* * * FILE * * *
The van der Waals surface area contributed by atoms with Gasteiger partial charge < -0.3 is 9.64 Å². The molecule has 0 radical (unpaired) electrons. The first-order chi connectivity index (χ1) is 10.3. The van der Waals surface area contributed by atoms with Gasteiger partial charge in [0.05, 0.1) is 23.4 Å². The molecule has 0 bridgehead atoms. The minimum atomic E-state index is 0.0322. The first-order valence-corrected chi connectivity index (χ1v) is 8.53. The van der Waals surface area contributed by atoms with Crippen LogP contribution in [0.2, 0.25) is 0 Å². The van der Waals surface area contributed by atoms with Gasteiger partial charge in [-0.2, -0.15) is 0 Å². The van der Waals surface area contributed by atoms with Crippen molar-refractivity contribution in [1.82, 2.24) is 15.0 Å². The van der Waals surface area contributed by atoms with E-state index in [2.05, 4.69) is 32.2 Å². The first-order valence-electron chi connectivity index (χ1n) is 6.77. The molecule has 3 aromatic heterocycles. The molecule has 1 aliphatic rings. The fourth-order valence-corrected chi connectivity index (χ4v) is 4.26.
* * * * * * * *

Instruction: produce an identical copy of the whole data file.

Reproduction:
The van der Waals surface area contributed by atoms with Gasteiger partial charge < -0.3 is 9.64 Å². The molecule has 0 radical (unpaired) electrons. The first-order chi connectivity index (χ1) is 10.3. The van der Waals surface area contributed by atoms with Gasteiger partial charge in [0.05, 0.1) is 23.4 Å². The molecule has 0 bridgehead atoms. The minimum atomic E-state index is 0.0322. The first-order valence-corrected chi connectivity index (χ1v) is 8.53. The van der Waals surface area contributed by atoms with Crippen LogP contribution in [0.2, 0.25) is 0 Å². The van der Waals surface area contributed by atoms with Gasteiger partial charge in [-0.2, -0.15) is 0 Å². The van der Waals surface area contributed by atoms with Crippen molar-refractivity contribution in [1.82, 2.24) is 15.0 Å². The van der Waals surface area contributed by atoms with E-state index in [2.05, 4.69) is 32.2 Å². The first-order valence-electron chi connectivity index (χ1n) is 6.77. The molecule has 3 aromatic heterocycles. The molecule has 1 aliphatic rings. The fourth-order valence-corrected chi connectivity index (χ4v) is 4.26.